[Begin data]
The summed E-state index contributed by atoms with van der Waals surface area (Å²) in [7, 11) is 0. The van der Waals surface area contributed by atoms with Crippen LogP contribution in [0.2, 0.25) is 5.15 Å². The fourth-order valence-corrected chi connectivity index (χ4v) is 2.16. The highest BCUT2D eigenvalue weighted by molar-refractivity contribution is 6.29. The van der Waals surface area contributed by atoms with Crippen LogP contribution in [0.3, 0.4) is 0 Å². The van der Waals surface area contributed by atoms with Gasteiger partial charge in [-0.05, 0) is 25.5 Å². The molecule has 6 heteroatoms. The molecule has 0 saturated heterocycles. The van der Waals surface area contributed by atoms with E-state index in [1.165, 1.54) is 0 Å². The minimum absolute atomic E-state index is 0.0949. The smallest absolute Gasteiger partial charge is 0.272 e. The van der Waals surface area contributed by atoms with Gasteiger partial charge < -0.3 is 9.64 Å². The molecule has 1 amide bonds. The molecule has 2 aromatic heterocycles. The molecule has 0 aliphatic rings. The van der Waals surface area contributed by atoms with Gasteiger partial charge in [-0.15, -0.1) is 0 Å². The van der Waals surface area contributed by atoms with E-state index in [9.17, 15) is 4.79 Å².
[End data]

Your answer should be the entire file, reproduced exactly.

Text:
The summed E-state index contributed by atoms with van der Waals surface area (Å²) in [7, 11) is 0. The van der Waals surface area contributed by atoms with Crippen LogP contribution in [0.2, 0.25) is 5.15 Å². The fourth-order valence-corrected chi connectivity index (χ4v) is 2.16. The highest BCUT2D eigenvalue weighted by molar-refractivity contribution is 6.29. The van der Waals surface area contributed by atoms with Crippen LogP contribution in [0.3, 0.4) is 0 Å². The van der Waals surface area contributed by atoms with Gasteiger partial charge in [-0.05, 0) is 25.5 Å². The molecule has 6 heteroatoms. The molecule has 0 saturated heterocycles. The van der Waals surface area contributed by atoms with E-state index in [1.165, 1.54) is 0 Å². The minimum absolute atomic E-state index is 0.0949. The smallest absolute Gasteiger partial charge is 0.272 e. The van der Waals surface area contributed by atoms with Gasteiger partial charge < -0.3 is 9.64 Å². The molecule has 1 amide bonds. The molecule has 2 aromatic heterocycles. The molecule has 0 aliphatic rings. The van der Waals surface area contributed by atoms with Gasteiger partial charge in [-0.15, -0.1) is 0 Å². The van der Waals surface area contributed by atoms with E-state index in [9.17, 15) is 4.79 Å².